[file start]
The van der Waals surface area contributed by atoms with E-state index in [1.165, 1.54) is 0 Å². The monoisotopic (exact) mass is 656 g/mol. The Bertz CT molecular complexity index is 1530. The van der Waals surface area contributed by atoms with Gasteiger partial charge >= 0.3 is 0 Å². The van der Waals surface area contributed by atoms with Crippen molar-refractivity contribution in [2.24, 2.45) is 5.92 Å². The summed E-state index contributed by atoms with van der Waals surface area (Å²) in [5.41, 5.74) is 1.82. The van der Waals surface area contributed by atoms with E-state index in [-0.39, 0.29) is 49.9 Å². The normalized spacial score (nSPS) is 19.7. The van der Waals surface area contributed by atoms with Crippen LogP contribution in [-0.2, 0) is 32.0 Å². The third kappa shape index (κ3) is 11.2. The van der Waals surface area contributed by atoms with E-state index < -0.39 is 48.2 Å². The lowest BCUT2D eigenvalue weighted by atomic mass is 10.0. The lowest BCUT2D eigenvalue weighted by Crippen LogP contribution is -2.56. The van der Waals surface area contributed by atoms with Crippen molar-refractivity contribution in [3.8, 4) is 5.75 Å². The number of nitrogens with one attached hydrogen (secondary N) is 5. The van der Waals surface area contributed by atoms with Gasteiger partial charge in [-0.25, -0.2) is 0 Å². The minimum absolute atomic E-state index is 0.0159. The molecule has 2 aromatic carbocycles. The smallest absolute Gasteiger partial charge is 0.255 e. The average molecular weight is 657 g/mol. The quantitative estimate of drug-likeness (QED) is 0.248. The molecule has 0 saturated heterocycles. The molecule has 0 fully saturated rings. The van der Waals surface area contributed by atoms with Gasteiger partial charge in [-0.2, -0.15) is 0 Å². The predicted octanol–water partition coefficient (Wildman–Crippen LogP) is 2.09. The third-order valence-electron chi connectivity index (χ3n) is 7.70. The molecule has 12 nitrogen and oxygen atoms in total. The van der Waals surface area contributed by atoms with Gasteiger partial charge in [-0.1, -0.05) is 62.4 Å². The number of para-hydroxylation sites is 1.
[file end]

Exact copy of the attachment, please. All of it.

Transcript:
The van der Waals surface area contributed by atoms with E-state index in [1.165, 1.54) is 0 Å². The monoisotopic (exact) mass is 656 g/mol. The Bertz CT molecular complexity index is 1530. The van der Waals surface area contributed by atoms with Gasteiger partial charge >= 0.3 is 0 Å². The van der Waals surface area contributed by atoms with Crippen molar-refractivity contribution in [2.24, 2.45) is 5.92 Å². The summed E-state index contributed by atoms with van der Waals surface area (Å²) in [5.41, 5.74) is 1.82. The van der Waals surface area contributed by atoms with E-state index in [-0.39, 0.29) is 49.9 Å². The normalized spacial score (nSPS) is 19.7. The van der Waals surface area contributed by atoms with Crippen LogP contribution in [-0.2, 0) is 32.0 Å². The third kappa shape index (κ3) is 11.2. The van der Waals surface area contributed by atoms with E-state index < -0.39 is 48.2 Å². The lowest BCUT2D eigenvalue weighted by atomic mass is 10.0. The lowest BCUT2D eigenvalue weighted by Crippen LogP contribution is -2.56. The van der Waals surface area contributed by atoms with Crippen molar-refractivity contribution in [3.8, 4) is 5.75 Å². The number of nitrogens with one attached hydrogen (secondary N) is 5. The van der Waals surface area contributed by atoms with Gasteiger partial charge in [-0.25, -0.2) is 0 Å². The minimum absolute atomic E-state index is 0.0159. The molecule has 2 aromatic carbocycles. The smallest absolute Gasteiger partial charge is 0.255 e. The average molecular weight is 657 g/mol. The quantitative estimate of drug-likeness (QED) is 0.248. The molecule has 0 saturated heterocycles. The molecule has 0 fully saturated rings. The van der Waals surface area contributed by atoms with Gasteiger partial charge in [-0.2, -0.15) is 0 Å². The predicted octanol–water partition coefficient (Wildman–Crippen LogP) is 2.09. The third-order valence-electron chi connectivity index (χ3n) is 7.70. The molecule has 12 nitrogen and oxygen atoms in total. The van der Waals surface area contributed by atoms with Gasteiger partial charge in [-0.1, -0.05) is 62.4 Å². The number of para-hydroxylation sites is 1.